K is for Killers, as in the bad guys Michael and company have to contend with. And that isn't just the villain of the week. There's also: "Management," a black ops syndicate that engineered Michael's burn notice so he'd be free to use his many spy guy skills on their behalf, as well as Victor (Michael Shanks) and Carla (Tricia Helfer), two Management employees; Vaughn (Robert Wisdom), Carla's Management replacement with Michael; Tyler (Jay Karnes), a gun-running former spy who ticks Michael off by threatening his family and friends; and John Barrett (Robert Patrick), a corrupt telecom company CEO who was willing to kill Michael to get his hands on the roster of members of Management.
L is for Laundering, as in money launderer Barry Burkowski (Paul Tei), one of Michael's go-to guys. Barry is good for any sort of financial info, and info on and introductions to many of Miami's sleaziest characters ... though it is always understood that Michael will have to do him a solid in return at some point. Barry is also one of the show's recurring characters, along with guys like Sugar, Michael's one-time enemy and the drug dealer who lived below the loft, who later came to Michael for help; Marv (Richard Kind), Jesse's old CIA cohort and an unfortunate victim in Michael and Jesse's burn notice wars; and "Dead" Larry Sizemore (Tim Matheson), Michael's frienemy and one-time mentor who's a great asset when he's on Michael's side, but who has also stabbed Michael in the back repeatedly when it was in his own best interest. Oh, and the "Dead Larry" moniker? When Larry wanted to "retire" as a spy, he faked his death and became a freelance assassin.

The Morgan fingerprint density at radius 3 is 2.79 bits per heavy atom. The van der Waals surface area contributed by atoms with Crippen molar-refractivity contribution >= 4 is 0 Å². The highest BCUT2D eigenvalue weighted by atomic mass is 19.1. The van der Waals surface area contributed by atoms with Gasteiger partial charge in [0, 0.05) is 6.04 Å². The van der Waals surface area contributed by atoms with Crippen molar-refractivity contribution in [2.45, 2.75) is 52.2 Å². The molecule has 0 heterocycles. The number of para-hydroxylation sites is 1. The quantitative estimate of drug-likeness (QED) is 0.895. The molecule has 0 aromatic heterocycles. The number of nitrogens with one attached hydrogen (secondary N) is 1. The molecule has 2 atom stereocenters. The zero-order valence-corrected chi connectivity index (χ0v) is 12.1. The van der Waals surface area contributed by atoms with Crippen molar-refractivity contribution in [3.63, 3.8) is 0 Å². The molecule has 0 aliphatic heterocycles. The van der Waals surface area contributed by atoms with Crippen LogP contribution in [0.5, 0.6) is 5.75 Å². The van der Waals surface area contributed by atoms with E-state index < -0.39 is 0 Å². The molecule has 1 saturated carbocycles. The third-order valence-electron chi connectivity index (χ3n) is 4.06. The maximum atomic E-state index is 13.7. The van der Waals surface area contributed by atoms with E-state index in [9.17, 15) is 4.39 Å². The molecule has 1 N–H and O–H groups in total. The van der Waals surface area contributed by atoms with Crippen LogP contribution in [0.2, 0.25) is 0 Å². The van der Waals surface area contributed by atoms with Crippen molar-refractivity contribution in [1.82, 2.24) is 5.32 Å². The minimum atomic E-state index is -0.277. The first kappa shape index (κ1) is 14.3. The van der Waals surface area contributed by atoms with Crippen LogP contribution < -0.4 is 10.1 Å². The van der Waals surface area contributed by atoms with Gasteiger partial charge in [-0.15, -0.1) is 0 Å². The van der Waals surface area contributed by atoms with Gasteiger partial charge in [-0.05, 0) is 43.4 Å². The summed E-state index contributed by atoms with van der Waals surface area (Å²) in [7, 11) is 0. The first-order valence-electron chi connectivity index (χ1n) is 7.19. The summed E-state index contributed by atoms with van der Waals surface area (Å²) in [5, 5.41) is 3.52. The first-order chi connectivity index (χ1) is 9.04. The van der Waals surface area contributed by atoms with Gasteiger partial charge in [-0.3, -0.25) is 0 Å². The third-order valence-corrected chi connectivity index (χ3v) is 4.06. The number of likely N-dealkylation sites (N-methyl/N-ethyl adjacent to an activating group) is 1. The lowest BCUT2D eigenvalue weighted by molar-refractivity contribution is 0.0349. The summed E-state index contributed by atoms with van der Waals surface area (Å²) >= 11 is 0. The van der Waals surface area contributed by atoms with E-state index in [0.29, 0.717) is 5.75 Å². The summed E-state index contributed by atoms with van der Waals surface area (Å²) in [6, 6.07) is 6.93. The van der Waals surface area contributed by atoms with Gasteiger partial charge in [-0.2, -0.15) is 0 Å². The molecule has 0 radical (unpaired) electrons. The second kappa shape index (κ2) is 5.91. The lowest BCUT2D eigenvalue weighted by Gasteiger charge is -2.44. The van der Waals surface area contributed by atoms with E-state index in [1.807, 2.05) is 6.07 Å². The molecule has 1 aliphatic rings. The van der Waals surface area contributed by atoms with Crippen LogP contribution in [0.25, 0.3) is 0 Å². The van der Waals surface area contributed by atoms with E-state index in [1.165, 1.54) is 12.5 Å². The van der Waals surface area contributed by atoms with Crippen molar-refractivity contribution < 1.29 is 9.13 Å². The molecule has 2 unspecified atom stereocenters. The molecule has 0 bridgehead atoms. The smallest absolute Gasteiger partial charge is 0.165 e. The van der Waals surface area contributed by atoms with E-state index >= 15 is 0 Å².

M is for Miami, the setting for 'Burn Notice' action. The show films on location in the Florida city, and makes such fantastic use of the sunny city that Campbell has called it another character. "Oh, it is absolutely a character in the show. And, you know, the state of Florida should be cutting us a check every week for amazing PR, because we shoot in the coolest clubs, the fanciest hotels," Campbell says. "We also shoot in the crappiest alleys and abandoned buildings, but I'll leave that part out. But, you know, we really do sell the exotic nature of the city, because it's a crazy, off-the-hook kind of city."
N is for Nix, as in 'Burn Notice' creator Matt Nix. Nix, who also created the unfortunately short-lived Fox cop series 'The Good Guys,' first conceived of 'Burn Notice' as a spy series that would be set in ... New Jersey?! "Through a series of events, some of them having to do with USA saying, 'We don't really do shows in Newark,' and some of them having to do with realizing that, when I was writing the script, it was sort of lighter," Nix told AOL TV. "It was kind of funnier than was really suggested by my proposed environment. So when USA wanted it in Miami, I initially resisted. And then I was like, 'Oh, well it actually kind of works better.' So that was how it went."
O is for Opening, as in the 'Burn Notice' expository opener that pithily reminds us each week how globe-trotting super spy Michael ended up back in his hometown.